So, you’ve done your research, read the articles, crunched the numbers, and you want to convert your Traditional IRA held at Vanguard into a Roth IRA. But, how do you actually do it at Vanguard.com? There is no explicit “Convert” button or link to run this conversion. After some fumbling around, I managed to figure it out. But why not just share it here in mind-numbing detail and hopefully save folks some time.
You’ll need to have both a Traditional and Roth IRA set up at Vanguard first (mutual fund only). If you don’t have the Roth yet, click on the “Open an Account” link on the black bar on the top of every page and open an account first. Be sure to indicate that the funds you’ll use to open the new account are “At Vanguard”.
After you already have both a Vanguard Traditional IRA and a Vanguard Roth IRA:
- Log in to your account online. Click on “My Portfolio” so that you can view all your accounts.
- Under your Traditional IRA section, click on “Buy & Sell”.
- Next, click on “Exchange” on any of your funds.
- Now, you can choose to Exchange from all your Traditional IRA funds, to funds in your Roth IRA. You may need to add a new fund.
- For the exchange amount, if you are doing a complete conversion, chose All. You may be asked to verify and accept any redemption fees.
- You’ll also need to choose your tax withholding options. In order to maximize my balances in these tax-deferred accounts, I chose not to withhold and to pay the taxes separately myself later from a taxable account. Also, I can spread the taxes due for a 2010 conversion over two years.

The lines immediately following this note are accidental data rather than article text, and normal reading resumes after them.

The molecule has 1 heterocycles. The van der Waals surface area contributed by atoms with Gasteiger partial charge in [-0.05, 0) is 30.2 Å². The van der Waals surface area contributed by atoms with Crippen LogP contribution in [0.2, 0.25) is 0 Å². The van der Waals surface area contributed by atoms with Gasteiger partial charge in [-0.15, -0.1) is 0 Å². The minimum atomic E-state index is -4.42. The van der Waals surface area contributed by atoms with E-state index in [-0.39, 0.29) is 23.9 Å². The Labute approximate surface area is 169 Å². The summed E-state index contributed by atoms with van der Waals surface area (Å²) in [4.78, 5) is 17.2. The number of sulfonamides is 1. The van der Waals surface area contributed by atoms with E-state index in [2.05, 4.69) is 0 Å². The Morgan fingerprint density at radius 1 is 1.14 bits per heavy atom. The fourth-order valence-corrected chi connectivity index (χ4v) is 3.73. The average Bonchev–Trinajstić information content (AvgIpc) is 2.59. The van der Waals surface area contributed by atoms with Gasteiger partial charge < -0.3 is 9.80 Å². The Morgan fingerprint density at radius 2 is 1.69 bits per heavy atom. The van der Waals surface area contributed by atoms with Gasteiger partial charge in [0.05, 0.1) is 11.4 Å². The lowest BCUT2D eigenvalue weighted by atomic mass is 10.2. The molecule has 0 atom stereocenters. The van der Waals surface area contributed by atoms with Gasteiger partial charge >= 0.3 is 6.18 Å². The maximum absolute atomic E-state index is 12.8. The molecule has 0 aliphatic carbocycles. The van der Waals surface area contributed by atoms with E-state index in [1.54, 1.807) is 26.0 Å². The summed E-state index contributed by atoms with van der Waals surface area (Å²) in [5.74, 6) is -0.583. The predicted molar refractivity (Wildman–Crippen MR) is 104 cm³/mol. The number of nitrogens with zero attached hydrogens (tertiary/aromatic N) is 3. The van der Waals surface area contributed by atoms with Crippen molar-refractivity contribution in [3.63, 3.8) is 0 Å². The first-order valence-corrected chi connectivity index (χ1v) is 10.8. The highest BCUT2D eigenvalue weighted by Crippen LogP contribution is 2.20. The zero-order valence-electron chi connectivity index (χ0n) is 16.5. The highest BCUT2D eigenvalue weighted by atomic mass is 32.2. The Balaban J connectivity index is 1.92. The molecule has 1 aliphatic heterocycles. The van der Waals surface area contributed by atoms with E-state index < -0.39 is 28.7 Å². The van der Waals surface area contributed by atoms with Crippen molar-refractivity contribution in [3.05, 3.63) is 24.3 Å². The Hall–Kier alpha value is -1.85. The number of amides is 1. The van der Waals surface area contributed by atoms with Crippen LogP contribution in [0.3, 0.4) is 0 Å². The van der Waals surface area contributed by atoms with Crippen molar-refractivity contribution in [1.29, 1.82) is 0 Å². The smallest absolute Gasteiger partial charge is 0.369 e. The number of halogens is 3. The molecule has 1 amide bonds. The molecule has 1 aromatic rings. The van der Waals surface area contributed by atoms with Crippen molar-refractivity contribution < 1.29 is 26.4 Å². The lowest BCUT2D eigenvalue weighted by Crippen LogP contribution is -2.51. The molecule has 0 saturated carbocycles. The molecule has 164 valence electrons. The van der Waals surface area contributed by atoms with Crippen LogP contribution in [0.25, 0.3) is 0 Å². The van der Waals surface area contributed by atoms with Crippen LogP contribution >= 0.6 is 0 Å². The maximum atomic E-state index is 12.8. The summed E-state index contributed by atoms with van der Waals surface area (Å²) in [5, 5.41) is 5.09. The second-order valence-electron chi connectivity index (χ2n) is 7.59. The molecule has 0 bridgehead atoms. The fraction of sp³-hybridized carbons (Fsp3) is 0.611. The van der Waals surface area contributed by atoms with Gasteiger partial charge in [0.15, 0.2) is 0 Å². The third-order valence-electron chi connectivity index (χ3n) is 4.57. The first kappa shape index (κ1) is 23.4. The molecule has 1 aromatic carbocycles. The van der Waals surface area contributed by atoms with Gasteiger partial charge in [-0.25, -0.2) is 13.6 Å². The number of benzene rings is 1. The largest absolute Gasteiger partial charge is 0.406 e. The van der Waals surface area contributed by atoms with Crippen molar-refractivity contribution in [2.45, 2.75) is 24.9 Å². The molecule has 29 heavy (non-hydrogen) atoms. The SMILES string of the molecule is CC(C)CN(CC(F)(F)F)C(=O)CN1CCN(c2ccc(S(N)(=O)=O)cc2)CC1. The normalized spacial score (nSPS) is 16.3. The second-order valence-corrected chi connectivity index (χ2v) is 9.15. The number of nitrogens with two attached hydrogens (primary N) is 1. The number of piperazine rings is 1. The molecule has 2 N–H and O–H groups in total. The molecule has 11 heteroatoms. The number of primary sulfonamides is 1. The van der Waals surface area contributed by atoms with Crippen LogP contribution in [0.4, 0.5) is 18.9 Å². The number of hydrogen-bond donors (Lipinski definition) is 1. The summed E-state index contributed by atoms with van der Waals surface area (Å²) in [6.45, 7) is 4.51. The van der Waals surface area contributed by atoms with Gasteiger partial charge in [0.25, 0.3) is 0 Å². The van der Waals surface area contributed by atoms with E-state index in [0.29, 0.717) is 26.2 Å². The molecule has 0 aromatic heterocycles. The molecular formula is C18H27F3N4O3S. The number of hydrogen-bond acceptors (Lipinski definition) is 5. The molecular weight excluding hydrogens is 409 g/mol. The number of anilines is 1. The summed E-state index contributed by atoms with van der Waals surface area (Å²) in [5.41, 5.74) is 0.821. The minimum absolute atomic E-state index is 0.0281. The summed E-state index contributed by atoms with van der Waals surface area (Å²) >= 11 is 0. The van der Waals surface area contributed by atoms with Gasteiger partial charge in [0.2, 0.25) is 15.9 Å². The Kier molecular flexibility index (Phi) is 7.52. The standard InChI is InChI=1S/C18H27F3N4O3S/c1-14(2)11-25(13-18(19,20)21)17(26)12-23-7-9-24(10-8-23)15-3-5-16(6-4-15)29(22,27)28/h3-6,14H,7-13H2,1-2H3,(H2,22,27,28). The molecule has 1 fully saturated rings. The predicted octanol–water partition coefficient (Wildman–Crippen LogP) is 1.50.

- At the end of the next available business day, your mutual funds will be exchanged into your Roth at their net asset values. Your Traditional IRA will still show up with zero balances, which you can hide from displaying.
- Your conversion is complete! Keep your transaction confirmations for tax time.
Keep on reading below for some of the warnings and notifications that you’ll encounter during the conversion process.
A conversion is a taxable event. Generally, you’ll owe taxes on the amount you convert from your traditional, SEP-, or rollover IRA into a Roth IRA.
When you convert to a Roth IRA, you may elect to withhold Federal and certain state taxes. You can get the most benefit from the conversion if you don’t have taxes withheld and instead pay taxes from a separate nonretirement account. Keep in mind that the money withheld for taxes isn’t part of the conversion, and, if you’re under age 59½, you may have to pay a 10% federal penalty tax on it. You also can’t “recharacterize”, or restore to a traditional IRA, the amount you withhold. If you choose not to withhold, you may need to make estimated tax payments to avoid an underpayment penalty.
We encourage you to consult a tax advisor about your individual situation. For 2010 conversions only, you have the option of postponing the tax due and paying it off over two years. If you choose this option, taxable income from the conversion gets split evenly between 2011 and 2012. Alternatively, you can choose to pay all the conversion income in 2010.
Moving money out of a retirement account is a distribution, and all or a portion of your distribution may be subject to federal or state tax. You can elect to have either no federal income taxes withheld from your Vanguard IRA® distribution or a percentage between 10 and 100. If you don’t elect to have income taxes withheld from your IRA distribution, you’ll remain liable for income taxes. Tax penalties may also apply if your estimated income tax payments or income tax withholdings are insufficient under federal or state rules.